In Comal County, a state district judge interrupted jury deliberations to urge them to vote not guilty on orders he said came from God.
Judge Jack Robison was presiding over a trial concerning a Buda, Texas woman who was accused of trafficking a teenage girl for sex. The defendant, Gloria Romero-Perez, was charged with continuous sex trafficking and a separate charge of sale or purchase of a child, according to the Herald-Zeitung in New Braunfels.
As the jury deliberated over the case, Judge Robison interrupted, urging them to find the defendant not guilty. He apologized for his interruption but defended his actions by saying "when God tells me I gotta do something, I gotta do it," the Herald-Zeitung reported.
Afterwards, Robison recused himself from the case for the remainder of its proceedings. Judge Gary Steele replaced him and denied the defendant's attorney's request for a mistrial.
The jury didn't follow Robison's request and instead found Romero-Perez guilty for continuous sex trafficking of her teenage niece. They acquitted her of a separate charge for sale or purchase of a child. She was sentenced to 25 years in prison.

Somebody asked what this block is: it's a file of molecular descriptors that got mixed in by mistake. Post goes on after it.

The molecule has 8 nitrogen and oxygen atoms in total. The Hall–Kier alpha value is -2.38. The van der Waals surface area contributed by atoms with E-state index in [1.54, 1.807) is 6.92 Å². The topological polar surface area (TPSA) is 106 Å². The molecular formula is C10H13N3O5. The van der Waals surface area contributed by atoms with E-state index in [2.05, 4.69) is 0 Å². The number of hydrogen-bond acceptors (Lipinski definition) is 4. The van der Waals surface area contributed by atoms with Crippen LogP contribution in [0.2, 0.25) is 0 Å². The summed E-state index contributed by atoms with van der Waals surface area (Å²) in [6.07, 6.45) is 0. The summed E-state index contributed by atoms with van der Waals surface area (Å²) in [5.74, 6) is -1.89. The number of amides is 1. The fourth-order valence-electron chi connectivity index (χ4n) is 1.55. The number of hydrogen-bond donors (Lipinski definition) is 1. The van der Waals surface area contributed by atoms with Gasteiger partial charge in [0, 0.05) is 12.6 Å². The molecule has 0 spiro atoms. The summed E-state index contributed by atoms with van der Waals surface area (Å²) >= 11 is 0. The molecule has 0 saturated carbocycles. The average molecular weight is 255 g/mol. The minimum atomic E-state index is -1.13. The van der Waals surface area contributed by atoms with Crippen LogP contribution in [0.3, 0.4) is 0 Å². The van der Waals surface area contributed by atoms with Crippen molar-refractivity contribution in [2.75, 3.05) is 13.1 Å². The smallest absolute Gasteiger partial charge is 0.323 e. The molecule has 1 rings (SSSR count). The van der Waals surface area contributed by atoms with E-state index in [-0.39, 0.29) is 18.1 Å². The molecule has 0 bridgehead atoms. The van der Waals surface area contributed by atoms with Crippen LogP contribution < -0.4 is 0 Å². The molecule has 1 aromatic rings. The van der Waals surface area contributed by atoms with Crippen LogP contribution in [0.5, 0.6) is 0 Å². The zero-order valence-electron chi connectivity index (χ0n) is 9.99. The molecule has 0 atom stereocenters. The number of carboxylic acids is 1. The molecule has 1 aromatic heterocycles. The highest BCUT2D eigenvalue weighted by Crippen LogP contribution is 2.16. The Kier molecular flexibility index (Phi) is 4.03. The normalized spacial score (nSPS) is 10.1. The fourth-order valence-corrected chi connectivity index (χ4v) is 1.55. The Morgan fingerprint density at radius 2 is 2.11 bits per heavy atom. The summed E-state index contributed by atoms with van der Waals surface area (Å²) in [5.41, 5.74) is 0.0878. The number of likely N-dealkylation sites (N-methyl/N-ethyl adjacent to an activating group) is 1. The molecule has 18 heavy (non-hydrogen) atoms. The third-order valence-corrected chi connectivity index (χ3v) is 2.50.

It is unclear what will happen next for the judge, who is scheduled to return to the bench on January 31. However, his actions could trigger a review from the State Commission on Judicial Conduct.
The commission has disciplined Robison in the past, according to the Austin-American Statesman. In 2011 he was reportedly reprimanded for improperly jailing a Caldwell County man who allegedly called him a fool after a child custody ruling involving the man's granddaughter. The reprimand said Robison "exceeded the scope of his authority and failed to comply with the law," by jailing the man for contempt of court without a hearing or advance notice.
It is not clear whether interrupting jury deliberations in the manner reported would violate the state's judicial canon. Officials have not confirmed or denied info about any complaints against Robison for the incident.